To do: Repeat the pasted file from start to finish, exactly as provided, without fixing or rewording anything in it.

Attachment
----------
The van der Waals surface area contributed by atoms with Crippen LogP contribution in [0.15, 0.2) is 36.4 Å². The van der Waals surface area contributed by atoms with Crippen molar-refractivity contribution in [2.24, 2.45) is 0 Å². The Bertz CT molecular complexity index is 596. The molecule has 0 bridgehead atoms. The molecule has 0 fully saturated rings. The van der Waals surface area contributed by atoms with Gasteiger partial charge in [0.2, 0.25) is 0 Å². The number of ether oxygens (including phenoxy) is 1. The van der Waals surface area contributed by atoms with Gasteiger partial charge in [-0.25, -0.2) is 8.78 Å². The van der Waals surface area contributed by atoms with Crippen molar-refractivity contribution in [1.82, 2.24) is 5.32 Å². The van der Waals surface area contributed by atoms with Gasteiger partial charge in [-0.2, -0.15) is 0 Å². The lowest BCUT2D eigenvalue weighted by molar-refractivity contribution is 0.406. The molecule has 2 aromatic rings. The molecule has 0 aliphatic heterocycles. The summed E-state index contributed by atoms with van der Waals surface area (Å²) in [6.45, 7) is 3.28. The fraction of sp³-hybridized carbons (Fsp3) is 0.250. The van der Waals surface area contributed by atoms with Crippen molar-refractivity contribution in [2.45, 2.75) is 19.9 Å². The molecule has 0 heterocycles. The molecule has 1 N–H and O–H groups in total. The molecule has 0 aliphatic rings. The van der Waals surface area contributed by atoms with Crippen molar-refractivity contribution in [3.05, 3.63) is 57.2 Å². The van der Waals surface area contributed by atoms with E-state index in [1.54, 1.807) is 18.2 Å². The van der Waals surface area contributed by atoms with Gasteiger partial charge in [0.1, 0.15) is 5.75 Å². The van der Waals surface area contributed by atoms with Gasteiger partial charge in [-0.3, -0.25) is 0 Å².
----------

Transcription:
The van der Waals surface area contributed by atoms with Crippen LogP contribution in [0.15, 0.2) is 36.4 Å². The van der Waals surface area contributed by atoms with Crippen molar-refractivity contribution in [2.24, 2.45) is 0 Å². The Bertz CT molecular complexity index is 596. The molecule has 0 bridgehead atoms. The molecule has 0 fully saturated rings. The van der Waals surface area contributed by atoms with Gasteiger partial charge in [0.2, 0.25) is 0 Å². The number of ether oxygens (including phenoxy) is 1. The van der Waals surface area contributed by atoms with Gasteiger partial charge in [-0.25, -0.2) is 8.78 Å². The van der Waals surface area contributed by atoms with Crippen molar-refractivity contribution in [1.82, 2.24) is 5.32 Å². The van der Waals surface area contributed by atoms with Gasteiger partial charge in [-0.2, -0.15) is 0 Å². The lowest BCUT2D eigenvalue weighted by molar-refractivity contribution is 0.406. The molecule has 2 aromatic rings. The molecule has 0 aliphatic heterocycles. The summed E-state index contributed by atoms with van der Waals surface area (Å²) in [6.45, 7) is 3.28. The fraction of sp³-hybridized carbons (Fsp3) is 0.250. The van der Waals surface area contributed by atoms with Crippen molar-refractivity contribution in [2.45, 2.75) is 19.9 Å². The molecule has 0 heterocycles. The molecule has 1 N–H and O–H groups in total. The molecule has 0 aliphatic rings. The van der Waals surface area contributed by atoms with Crippen molar-refractivity contribution in [3.05, 3.63) is 57.2 Å². The van der Waals surface area contributed by atoms with E-state index in [1.54, 1.807) is 18.2 Å². The van der Waals surface area contributed by atoms with Gasteiger partial charge in [0.1, 0.15) is 5.75 Å². The van der Waals surface area contributed by atoms with Gasteiger partial charge in [-0.3, -0.25) is 0 Å².